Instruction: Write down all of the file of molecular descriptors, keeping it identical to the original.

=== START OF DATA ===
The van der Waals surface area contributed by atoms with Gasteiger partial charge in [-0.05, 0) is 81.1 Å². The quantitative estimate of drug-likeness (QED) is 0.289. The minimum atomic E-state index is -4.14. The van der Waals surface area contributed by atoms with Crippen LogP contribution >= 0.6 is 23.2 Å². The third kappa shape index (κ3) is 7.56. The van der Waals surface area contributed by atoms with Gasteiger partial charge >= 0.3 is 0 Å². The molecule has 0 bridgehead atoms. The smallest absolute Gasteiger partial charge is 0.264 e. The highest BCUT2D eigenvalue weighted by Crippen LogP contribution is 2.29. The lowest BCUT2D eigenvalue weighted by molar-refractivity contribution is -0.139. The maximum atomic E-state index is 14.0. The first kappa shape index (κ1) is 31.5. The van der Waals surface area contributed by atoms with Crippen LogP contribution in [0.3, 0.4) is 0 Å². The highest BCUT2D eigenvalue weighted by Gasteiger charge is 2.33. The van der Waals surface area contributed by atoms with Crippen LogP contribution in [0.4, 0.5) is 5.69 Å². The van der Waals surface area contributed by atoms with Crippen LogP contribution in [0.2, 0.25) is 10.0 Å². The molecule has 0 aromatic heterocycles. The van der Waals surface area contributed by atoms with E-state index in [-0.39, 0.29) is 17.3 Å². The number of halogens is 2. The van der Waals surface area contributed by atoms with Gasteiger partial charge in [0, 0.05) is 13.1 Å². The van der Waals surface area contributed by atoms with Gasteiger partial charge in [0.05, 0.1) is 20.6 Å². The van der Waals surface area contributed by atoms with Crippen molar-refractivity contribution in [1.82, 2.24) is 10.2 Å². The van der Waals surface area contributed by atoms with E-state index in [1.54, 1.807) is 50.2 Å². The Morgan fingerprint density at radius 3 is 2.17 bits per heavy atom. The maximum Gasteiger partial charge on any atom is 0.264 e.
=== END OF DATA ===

The van der Waals surface area contributed by atoms with Gasteiger partial charge in [-0.05, 0) is 81.1 Å². The quantitative estimate of drug-likeness (QED) is 0.289. The minimum atomic E-state index is -4.14. The van der Waals surface area contributed by atoms with Crippen LogP contribution >= 0.6 is 23.2 Å². The third kappa shape index (κ3) is 7.56. The van der Waals surface area contributed by atoms with Gasteiger partial charge >= 0.3 is 0 Å². The molecule has 0 bridgehead atoms. The smallest absolute Gasteiger partial charge is 0.264 e. The highest BCUT2D eigenvalue weighted by Crippen LogP contribution is 2.29. The lowest BCUT2D eigenvalue weighted by molar-refractivity contribution is -0.139. The maximum atomic E-state index is 14.0. The first kappa shape index (κ1) is 31.5. The van der Waals surface area contributed by atoms with Crippen LogP contribution in [0.3, 0.4) is 0 Å². The highest BCUT2D eigenvalue weighted by Gasteiger charge is 2.33. The van der Waals surface area contributed by atoms with Crippen LogP contribution in [0.4, 0.5) is 5.69 Å². The van der Waals surface area contributed by atoms with Crippen LogP contribution in [0.2, 0.25) is 10.0 Å². The molecule has 0 aromatic heterocycles. The van der Waals surface area contributed by atoms with E-state index in [-0.39, 0.29) is 17.3 Å². The number of halogens is 2. The van der Waals surface area contributed by atoms with Gasteiger partial charge in [0, 0.05) is 13.1 Å². The van der Waals surface area contributed by atoms with Gasteiger partial charge in [0.05, 0.1) is 20.6 Å². The van der Waals surface area contributed by atoms with Crippen molar-refractivity contribution in [1.82, 2.24) is 10.2 Å². The van der Waals surface area contributed by atoms with E-state index in [1.54, 1.807) is 50.2 Å². The Morgan fingerprint density at radius 3 is 2.17 bits per heavy atom. The maximum Gasteiger partial charge on any atom is 0.264 e.